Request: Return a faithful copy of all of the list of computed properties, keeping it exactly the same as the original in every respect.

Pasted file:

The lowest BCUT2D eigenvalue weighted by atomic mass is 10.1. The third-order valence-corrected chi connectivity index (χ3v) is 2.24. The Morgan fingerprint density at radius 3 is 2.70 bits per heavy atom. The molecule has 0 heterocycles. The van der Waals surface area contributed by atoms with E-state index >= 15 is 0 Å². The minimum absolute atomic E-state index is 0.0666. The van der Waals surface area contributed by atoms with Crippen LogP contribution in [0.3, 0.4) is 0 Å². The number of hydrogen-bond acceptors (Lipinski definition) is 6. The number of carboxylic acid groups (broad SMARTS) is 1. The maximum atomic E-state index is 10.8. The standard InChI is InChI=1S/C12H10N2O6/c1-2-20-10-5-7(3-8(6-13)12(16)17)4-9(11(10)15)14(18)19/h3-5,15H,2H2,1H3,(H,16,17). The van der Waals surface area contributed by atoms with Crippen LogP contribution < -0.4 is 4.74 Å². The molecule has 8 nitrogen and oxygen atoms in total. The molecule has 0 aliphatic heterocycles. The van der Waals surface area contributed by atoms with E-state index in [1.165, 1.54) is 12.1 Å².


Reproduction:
The lowest BCUT2D eigenvalue weighted by atomic mass is 10.1. The third-order valence-corrected chi connectivity index (χ3v) is 2.24. The Morgan fingerprint density at radius 3 is 2.70 bits per heavy atom. The molecule has 0 heterocycles. The van der Waals surface area contributed by atoms with E-state index >= 15 is 0 Å². The minimum absolute atomic E-state index is 0.0666. The van der Waals surface area contributed by atoms with Crippen LogP contribution in [0.3, 0.4) is 0 Å². The number of hydrogen-bond acceptors (Lipinski definition) is 6. The number of carboxylic acid groups (broad SMARTS) is 1. The maximum atomic E-state index is 10.8. The standard InChI is InChI=1S/C12H10N2O6/c1-2-20-10-5-7(3-8(6-13)12(16)17)4-9(11(10)15)14(18)19/h3-5,15H,2H2,1H3,(H,16,17). The van der Waals surface area contributed by atoms with Crippen LogP contribution < -0.4 is 4.74 Å². The molecule has 8 nitrogen and oxygen atoms in total. The molecule has 0 aliphatic heterocycles. The van der Waals surface area contributed by atoms with E-state index in [1.165, 1.54) is 12.1 Å².